Is the coronavirus from God? As part of his judgment? Are famines, earthquakes, tsunamis and other natural disasters from God as a form of his judgment?
Whenever something bad happens, the YouTube prophets oftentimes jump on and declare “It’s God’s judgment!” Yet there are many reasons for natural disasters.
- The effects of man’s treatment of the environment
- Agricultural and farming practices
- The effects of the sin
- And yes…sometimes God’s judgment
On occasion, God does bring natural disaster as part of his judgment. It’s not always his judgment, but sometimes it is.
In this particular case, King David was experiencing a famine during his reign. It wasn’t just a fluke one year but actually lasted three years. After three years, David sought the Lord to see if they had somehow transgressed God’s ways.
The Lord told them that this particular famine was a result of a deep violation of a covenant. Israel had made a covenant with the Gibeonites. But for whatever reason Saul had attempted to commit utterly wipe them out. Saul was not successful but he had violated Israel’s covenant with them.
Because of that violation God was bringing judgment upon Israel. And until they repented the troubles for Israel would persist.
So David went to the Gibeonites and asked how the Israelites could make it right with them, and David would do what they asked. The Gibeonites asked for the death of 7 of Saul’s descendants.
David chose 7 of them, sparing Mephibosheth because he himself had a covenant with Jonathon and his descendants. He did choose 5 descendants from Barzillai but this was not the Barzillai that had showed David kindness, but rather Barzillai the Meholathite.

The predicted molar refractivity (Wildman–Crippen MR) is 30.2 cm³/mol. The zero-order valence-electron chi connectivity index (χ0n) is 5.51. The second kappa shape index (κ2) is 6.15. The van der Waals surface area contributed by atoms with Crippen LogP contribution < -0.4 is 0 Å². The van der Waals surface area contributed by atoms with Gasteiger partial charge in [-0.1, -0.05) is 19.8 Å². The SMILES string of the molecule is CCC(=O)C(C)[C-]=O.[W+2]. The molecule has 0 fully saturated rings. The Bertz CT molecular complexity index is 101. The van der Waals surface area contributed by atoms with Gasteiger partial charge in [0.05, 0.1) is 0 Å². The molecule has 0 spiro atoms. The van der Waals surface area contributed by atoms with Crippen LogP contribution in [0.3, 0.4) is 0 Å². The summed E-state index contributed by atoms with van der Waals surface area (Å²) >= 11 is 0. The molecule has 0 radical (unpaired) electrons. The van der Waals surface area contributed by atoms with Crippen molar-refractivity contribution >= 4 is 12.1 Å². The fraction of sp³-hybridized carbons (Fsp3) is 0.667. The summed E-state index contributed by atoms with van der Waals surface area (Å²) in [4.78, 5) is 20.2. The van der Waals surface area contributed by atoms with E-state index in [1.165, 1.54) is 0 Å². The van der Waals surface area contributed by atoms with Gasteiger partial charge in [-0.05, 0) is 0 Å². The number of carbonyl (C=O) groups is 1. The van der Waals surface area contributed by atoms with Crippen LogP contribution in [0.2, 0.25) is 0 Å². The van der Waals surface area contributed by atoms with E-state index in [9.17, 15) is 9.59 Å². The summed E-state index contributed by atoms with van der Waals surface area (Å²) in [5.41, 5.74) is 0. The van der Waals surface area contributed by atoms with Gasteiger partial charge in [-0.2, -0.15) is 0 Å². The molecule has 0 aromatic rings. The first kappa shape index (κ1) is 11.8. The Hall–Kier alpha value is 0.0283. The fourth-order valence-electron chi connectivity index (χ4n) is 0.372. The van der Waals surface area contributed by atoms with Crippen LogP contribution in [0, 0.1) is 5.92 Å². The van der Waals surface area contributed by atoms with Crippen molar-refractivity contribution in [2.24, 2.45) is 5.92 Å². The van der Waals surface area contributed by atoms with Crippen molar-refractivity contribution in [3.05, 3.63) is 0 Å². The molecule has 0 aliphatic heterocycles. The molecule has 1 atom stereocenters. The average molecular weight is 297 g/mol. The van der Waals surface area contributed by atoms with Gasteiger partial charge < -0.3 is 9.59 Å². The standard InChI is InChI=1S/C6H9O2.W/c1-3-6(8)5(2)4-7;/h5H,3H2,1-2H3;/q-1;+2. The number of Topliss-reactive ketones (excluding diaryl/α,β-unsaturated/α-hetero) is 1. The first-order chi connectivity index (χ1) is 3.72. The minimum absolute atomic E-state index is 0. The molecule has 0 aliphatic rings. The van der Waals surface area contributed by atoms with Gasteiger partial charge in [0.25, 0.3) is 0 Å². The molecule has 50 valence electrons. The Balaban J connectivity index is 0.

Regardless David handed them over to the Gibeonites who then killed them. And when David finally gave Saul and these that had been killed a proper burial, things were restored.
“After this God answered prayer for the land” (2 Sam 21:14).
It’s important to note too that there are definitive things that can hinder our prayers (Ps 66:18; 1 Pet 3:7). We can’t sin and have the fullness of God too. Sin blocks our relationship with him. If we confess our sin though he is faithful to forgive and cleanse (1 Jn 1:9). But in this case we see clearly how sin was blocking the Israelite’s relationship with the Lord.
Isn’t this something terrible for David/God to do? To kill Saul’s descendants?
First it wasn’t God or David who decided how to restore the relationship, it was the Gibeonites who called for the death of Saul’s descendants. It was a hard reality but it was what they demanded.
Second, God is a covenant keeping God. A covenant is not a contract but an actual covenant for life. God was not unjust and letting his special get buy with a violation of it. He held them perhaps even more accountable than other nations. Israel violated the covenant and there was a price to be paid.
Third we must recognize that this piece of history belongs to a people as a whole, Israel, who were in covenant with God. God interacted differently with them because of this group personal covenant. They had special privileges and special responsibilities as the covenant people of God. The judgment of famine then was in many ways unique, although God does still at times bring natural disasters to the Gentile nations to wake them up as well.